#11
Yeah I spent several years just playing tabs and writing stuff with no real thought to theory. After a while, I realized I was spinning my wheels and going nowhere writing just about the same things over and over while stuck in a pentatonic time loop.

Around that time, I managed to pick up a pretty good job that allowed me a little extra money which I put into seeing a guitar teacher on a weekly basis. It was easily one of the best decisions of my life because the teacher taught me things you tend to graze over when you teach yourself, and by plugging those gaps, I became so much better of a player.

I learned everything from chord theory, CAGED, modes, altered modes, chord shapes, and I also delved into new styles like jazz, classical which only served to make me a better player. I saw him for about a year and parted ways a few months ago for financial reasons. I was a bit afraid to be on my own at first, but seeing that teacher has opened up so many possibilities in my mind in terms of songwriting, improvisation.

So if you have some $$$, go see a teacher!
#13
I think you should take a look at Steve Krentz's stuff. His beginner series cover almost everything. So if you finished with that I am pretty sure you can play almost anything decent (not saying that you will sound absolutely in style), and understand the theory behind it. Now the theory being the focus, I found that by knowing the theory it is so much easier to learn new songs, and the ultimate bonus being that you break free from tabs. If a tab is written with a specific tuning in mind and you cannot use that particular tuning, or just not willing it is much easier to adapt licks, riffs and whatever you find. Krentz's good because he uses guitar based examples, now if you just want to learn general theory, look up school books. when I went to grammar school our music books had enough theory in a very accessible manner presented. I am still using that knowledge from those books. If you understand Portuguese , Spanish or Italian you can take a look at Cifra Club on youtube. They absolutely have everything, but well, you need to understand any of those languages.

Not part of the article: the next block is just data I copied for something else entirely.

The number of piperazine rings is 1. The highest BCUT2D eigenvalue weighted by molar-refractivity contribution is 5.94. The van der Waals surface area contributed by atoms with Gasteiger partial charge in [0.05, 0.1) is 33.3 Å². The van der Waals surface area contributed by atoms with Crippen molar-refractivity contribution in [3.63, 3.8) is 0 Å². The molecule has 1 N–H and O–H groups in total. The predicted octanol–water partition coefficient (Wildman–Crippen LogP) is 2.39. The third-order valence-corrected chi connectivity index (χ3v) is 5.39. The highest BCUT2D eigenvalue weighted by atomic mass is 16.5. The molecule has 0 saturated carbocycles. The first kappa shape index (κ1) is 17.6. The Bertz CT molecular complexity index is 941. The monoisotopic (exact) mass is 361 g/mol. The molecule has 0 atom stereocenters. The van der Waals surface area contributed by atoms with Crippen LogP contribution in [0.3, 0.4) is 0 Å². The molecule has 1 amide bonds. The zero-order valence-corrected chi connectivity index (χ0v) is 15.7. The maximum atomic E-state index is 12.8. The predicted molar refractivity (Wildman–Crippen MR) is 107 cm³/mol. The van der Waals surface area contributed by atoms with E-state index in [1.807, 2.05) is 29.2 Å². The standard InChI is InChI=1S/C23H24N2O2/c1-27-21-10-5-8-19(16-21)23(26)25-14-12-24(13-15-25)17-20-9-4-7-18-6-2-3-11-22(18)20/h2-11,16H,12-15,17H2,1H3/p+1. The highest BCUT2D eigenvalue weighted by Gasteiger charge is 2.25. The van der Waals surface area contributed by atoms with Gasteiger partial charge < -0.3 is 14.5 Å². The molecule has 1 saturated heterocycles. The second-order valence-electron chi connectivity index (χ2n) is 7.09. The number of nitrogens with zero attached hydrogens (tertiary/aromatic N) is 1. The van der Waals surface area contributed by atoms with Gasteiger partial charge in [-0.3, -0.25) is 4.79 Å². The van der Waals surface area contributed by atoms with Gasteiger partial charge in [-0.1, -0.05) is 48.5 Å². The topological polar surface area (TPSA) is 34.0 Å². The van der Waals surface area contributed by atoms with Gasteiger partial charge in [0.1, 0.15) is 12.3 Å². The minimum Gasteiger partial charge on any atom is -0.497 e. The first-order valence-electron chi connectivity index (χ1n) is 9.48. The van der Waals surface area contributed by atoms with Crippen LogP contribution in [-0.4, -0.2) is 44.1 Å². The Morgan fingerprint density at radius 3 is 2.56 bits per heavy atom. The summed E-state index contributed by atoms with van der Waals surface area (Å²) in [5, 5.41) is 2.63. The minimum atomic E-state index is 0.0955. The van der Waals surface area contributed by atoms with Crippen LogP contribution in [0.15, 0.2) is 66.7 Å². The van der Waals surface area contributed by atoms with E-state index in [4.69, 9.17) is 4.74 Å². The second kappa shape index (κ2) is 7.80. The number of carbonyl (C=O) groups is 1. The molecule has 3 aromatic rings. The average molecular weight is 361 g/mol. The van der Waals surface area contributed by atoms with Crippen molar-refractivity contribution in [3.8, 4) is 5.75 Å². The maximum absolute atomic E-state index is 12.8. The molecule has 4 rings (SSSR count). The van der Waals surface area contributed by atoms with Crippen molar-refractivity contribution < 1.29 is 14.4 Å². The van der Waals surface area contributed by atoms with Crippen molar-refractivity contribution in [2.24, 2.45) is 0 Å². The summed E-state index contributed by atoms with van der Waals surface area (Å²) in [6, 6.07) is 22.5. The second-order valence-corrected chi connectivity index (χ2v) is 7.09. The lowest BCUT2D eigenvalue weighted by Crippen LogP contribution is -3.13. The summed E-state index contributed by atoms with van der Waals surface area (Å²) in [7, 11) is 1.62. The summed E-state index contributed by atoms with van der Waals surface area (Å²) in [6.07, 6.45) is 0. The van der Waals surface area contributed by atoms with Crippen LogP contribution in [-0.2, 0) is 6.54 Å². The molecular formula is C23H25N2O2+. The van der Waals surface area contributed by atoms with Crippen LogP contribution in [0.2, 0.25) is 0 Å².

#14
I think I learned most of my theory from one of those "for dummies" books. It helped a lot, but I could already read musical notation at that point (which isn't really stressed these days for guitar players). A book I still refer to a lot, especially for chords and such, is "Beginning Jazz Guitar" by Jody Fisher. I've used it for years, and the reason is because I don't go through it thinking "I want to learn jazz so I'll learn everything in this book." I don't really even like jazz...

But he gives you chords in groups so you learn many voicings that you can mix together to get the kind of sound you want. What I'll do is learn one of these "families" of chords and create little pieces of music using them to solidify them in my brain. Music is strange in the way you can take something like a C major 7 chord and add bass notes that "change" the chord into something different. So basically I end up with a real piece of music going through various chord changes, but in my mind all I'm thinking about are the same few shapes for that one chord I got from Fisher's book.

You don't have to go all crazy with theory. Learn everything you can about rhythm... THAT'S important! Everything else you can learn as it becomes relevant to what you're doing, but start with learning everything about the major keys because everything in western music is based on that.

Edit: Something that I forgot about that someone else mentioned... If nothing else, learn all the notes on the fretboard. That will save you a lot of time. Steve Vai said that when he was taking lessons from Joe Satriani, he once came to a lesson unprepared and Joe sent him home. On his embarrassing walk back, he realized Joe had written on his lesson material "If you don't know your notes you don't know shit!"
Last edited by cujohnston at May 15, 2016,